Nancy and Neil Olenick standing on front porch up close

An innovative medical device available at the University of Maryland Center for Aortic Disease offers patients with an aortic aneurysm a better solution than traditional surgery.

When Neil Olenick first sought help for back pain, vascular disease was not on his mind. The Baltimore County resident suspected a back or spine issue. After all, he had spent more than two decades in the trucking industry and many years enjoying an active lifestyle as a husband, father, grandfather and avid outdoorsman. But a routine MRI conducted to find the source of his back pain revealed something unexpected.

"The first vascular surgeon I saw told me, 'We'll get back to the back pain, no pun intended,'" Olenick said. "He had identified a small abdominal aortic aneurysm that would need regular observation."

The word "aneurysm" rang alarm bells for Olenick, whose family members had dealt with similar conditions. An aortic aneurysm is a bulge that develops at a weak point in the wall of the aorta (the heart's main artery), and it can be fatal.

Olenick was reassured to learn his aneurysm was small and required only observation, which his doctors did for nearly eight years until a CT scan revealed the aneurysm had grown large enough to require surgical intervention. And there was a complication. His aneurysm had branched out, a situation that requires advanced care and the skills of a highly trained vascular surgeon. Olenick's doctors referred him to the University of Maryland Center for Aortic Disease at the University of Maryland Medical Center, the academic medical center of the University of Maryland Medical System, where patients can receive the highest level of care for vascular conditions.

The UM Center for Aortic Disease is the only provider in the state to offer a thoracoabdominal branch endoprosthesis (TAMBE) device to treat an aortic aneurysm. This revolutionary device turns a traditionally complex, invasive operation into a two-hour, minimally invasive procedure with a recovery time of two weeks or less.

Learning About TAMBE

As soon as the Olenicks met Shahab Toursavadkohi, MD, associate professor of vascular surgery at the University of Maryland School of Medicine, they knew they were in the right place. "Dr. Tour," as he's known, also serves as co-director of the UM Center for Aortic Disease and is the principal investigator of the TAMBE device clinical trial, the research that examines how well the new medical approach works on patients.

"He immediately put me at ease," Olenick said. "He asked about our family and did his best to keep us calm. It's rare to make a connection that quickly with a doctor."

Dr. Toursavadkohi carefully explained the procedure and how it would be used to treat Olenick's aneurysm, helping him and his wife, Nancy, prepare for the next steps.

"We were given detailed information about my aneurysm and why I was a strong candidate for the procedure," Olenick said. "I saw my medical imaging for the first time, and Dr. Tour answered all of my questions."

"Neil's abdominal aneurysm had branches coming off his aorta, which made the repair more complicated," Dr. Toursavadkohi said. "Traditional treatment would involve open surgery with a long incision through the chest and abdomen. We discussed the TAMBE device in quite a bit of detail. He had a great attitude, and his background in mechanics made him especially interested in the procedure process."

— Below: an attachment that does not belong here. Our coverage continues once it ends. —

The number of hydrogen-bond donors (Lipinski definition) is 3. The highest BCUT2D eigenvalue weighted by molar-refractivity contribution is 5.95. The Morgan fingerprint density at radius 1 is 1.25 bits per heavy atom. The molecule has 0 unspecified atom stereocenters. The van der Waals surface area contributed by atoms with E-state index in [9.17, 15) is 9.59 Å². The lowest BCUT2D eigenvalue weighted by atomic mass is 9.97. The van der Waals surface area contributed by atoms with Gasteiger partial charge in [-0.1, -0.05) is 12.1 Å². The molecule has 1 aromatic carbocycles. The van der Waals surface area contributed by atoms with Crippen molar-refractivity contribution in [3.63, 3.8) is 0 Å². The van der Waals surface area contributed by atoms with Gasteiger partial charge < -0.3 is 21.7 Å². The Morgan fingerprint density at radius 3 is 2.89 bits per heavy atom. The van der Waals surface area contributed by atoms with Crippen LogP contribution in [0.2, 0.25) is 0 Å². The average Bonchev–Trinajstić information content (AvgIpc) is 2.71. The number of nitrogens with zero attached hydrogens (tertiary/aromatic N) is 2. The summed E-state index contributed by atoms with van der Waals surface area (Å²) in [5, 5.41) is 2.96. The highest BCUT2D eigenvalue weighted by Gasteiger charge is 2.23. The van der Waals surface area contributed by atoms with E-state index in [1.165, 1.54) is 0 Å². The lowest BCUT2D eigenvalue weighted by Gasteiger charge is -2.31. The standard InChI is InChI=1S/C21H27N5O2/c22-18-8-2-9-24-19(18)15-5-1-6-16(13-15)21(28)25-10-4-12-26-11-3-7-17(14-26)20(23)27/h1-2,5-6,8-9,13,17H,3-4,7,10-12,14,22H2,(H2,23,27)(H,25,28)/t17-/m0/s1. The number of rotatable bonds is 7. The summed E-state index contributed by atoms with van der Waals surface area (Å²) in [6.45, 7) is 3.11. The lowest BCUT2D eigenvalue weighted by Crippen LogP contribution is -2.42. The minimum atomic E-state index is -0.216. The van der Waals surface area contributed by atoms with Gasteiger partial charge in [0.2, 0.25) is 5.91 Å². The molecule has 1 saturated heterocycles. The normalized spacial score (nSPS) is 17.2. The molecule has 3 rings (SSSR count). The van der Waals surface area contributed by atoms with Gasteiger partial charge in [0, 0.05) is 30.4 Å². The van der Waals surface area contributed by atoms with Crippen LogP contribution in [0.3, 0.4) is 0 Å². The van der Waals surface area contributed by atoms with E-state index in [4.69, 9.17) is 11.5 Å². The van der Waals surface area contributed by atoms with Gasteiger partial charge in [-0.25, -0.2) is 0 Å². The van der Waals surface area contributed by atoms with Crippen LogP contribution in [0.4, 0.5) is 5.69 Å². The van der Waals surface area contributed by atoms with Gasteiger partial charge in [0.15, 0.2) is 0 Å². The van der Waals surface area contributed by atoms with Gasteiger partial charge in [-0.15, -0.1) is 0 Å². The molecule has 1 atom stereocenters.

A New Frontier in Aneurysm Treatment

The TAMBE device is a major advancement in the treatment of an aortic aneurysm. Dr. Toursavadkohi is leading the clinical trial testing its use with other highly skilled vascular surgeons and cardiologists.

Traditional surgery can successfully repair an aortic aneurysm, but it carries risks associated with any major surgery and requires a lengthy hospital stay and recovery.

"This procedure allows us to repair the aorta from the inside using small holes through the groin or arm and without open surgery," Dr. Toursavadkohi said. "The benefit to patients is tremendous. They no longer risk aneurysm rupture and can avoid long surgery and recovery times."

The TAMBE device is used to treat patients with an aneurysm in the abdomen or chest.

"The device comes in multiple pieces that we insert through small incisions," Dr. Toursavadkohi said. "This makes it a great option in an emergency to treat a patient with a symptomatic or ruptured aneurysm."

In addition, the device and procedure may benefit patients who might not be good candidates for open surgery, including patients with other medical conditions, older adults, those with obesity and people who don't tolerate bed rest well.

"Our patients who had surgery with the TAMBE device are doing well without any serious complications," Dr. Toursavadkohi said.

The Benefit of Expert Care

Neil OlenickOlenick spent four days in the hospital, only one of them in the intensive care unit.

"I didn't have any pain, so I was ready to get back to everyday life," Olenick said. "Dr. Tour reminded me I'd had major surgery and still needed to make time to rest."

"Any surgery requires a recovery period, even though patients having this procedure need a shorter amount of time," Dr. Toursavadkohi said. "Patients feel that they're ready to move around like normal, but we restrict those movements to allow the body time to heal."

In the year since his procedure, Olenick continues to see Dr. Toursavadkohi for regular checkups. He's doing well and feels glad the risk of a ruptured aneurysm is behind him.

"Aneurysm is a very treatable disease," Dr. Toursavadkohi said. "It's a stressful diagnosis, but patients need to know we have access to techniques and technologies to treat aneurysms with minimal pain, fast recovery and positive outcomes."

  • UMMS offers comprehensive care for cardiac and vascular conditions. Find a provider online at